More Changes at Saks: Possible $500M Revamp, Exec Reshuffle Goes On

Saks Fifth Avenue is expected to pitch a three-year, $500 million capital expenditure program to the Saks Inc. board for store renovations, according to...

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NEW YORK — With its top executive team in place, Saks Fifth Avenue is continuing its blizzard of change down through the management ranks — and plotting heavy investment in its future.

According to retail sources, Saks Fifth Avenue is expected to pitch to the board of directors of Saks Inc., the parent corporation, a three-year, $500 million capital expenditure program, most of which is to be earmarked for upgrades and renovations at the Fifth Avenue flagship and other key locations also considered flagships, such as the Atlanta, Beverly Hills and Boston stores.

Management also will propose several store closings, around 12 or more — mostly smaller units opened between 1996 and 1998. The capital expenditure and streamlining proposals, still being formulated and subject to change, will be made in September at the next Saks Inc. board meeting, and will be solidified at that point.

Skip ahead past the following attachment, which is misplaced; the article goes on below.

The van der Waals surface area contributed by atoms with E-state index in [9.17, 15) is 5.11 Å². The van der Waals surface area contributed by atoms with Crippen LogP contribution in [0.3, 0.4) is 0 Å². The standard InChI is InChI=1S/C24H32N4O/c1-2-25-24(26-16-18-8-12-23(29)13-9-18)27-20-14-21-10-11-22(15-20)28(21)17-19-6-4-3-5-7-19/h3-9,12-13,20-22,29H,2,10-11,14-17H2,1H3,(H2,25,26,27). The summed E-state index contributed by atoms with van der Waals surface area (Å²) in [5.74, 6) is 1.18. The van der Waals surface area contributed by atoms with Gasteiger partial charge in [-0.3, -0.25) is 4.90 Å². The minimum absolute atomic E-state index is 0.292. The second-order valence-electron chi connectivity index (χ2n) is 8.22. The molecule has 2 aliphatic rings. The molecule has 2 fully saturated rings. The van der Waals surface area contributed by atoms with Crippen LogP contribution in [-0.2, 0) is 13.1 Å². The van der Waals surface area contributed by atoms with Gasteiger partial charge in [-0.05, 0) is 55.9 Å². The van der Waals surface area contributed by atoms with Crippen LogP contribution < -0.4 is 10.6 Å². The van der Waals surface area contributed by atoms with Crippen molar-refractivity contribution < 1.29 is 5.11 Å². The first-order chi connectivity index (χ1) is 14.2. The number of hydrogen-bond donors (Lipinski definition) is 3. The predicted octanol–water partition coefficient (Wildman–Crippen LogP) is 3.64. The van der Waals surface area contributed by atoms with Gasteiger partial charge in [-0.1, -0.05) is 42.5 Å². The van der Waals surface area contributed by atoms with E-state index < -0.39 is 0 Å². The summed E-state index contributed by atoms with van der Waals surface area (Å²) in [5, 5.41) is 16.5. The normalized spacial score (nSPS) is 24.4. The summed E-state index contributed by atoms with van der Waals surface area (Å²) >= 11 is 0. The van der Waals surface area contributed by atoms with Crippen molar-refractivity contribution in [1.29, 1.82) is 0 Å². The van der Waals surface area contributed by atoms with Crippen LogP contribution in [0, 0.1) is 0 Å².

Last December, Fred Wilson became chairman and chief executive officer of Saks Fifth Avenue Enterprises. Subsequently, Andrew Jennings became president and chief merchandising officer and Ron Frasch became the number-two merchant.

Now it’s time to reconfigure the guts of the organization, with shifts affecting top fashion executives, including general merchandiser Joseph Boitano, who currently oversees designer and home and, in a major promotion, will be put in charge of all ready-to-wear.

William Lynch, who supervises women’s rtw, including bridge, contemporary and special sizes, will be shifted to working on Saks’ branding strategies and new visions for the store.

“It would be smart for Saks to align its structure more closely to Neiman’s structure, where you have one person with oversight for all of ready-to-wear,” said a source with knowledge of both retailers.

At Neiman Marcus, Ann Stordahl serves as executive vice president for all women’s categories. She is also responsible for the retailer’s New York-based fashion office. “With one set of eyes, you get a coordinated approach and a consistent taste level,” said the source.

On another merchandise front, the special-size category — in which Saks took a position long before other department stores saw the opportunity — is expected to be revamped. Large and petite lines are currently isolated like outcasts on the upper floors, but Wilson is said to be ready for some integration alongside the regular-size assortments.
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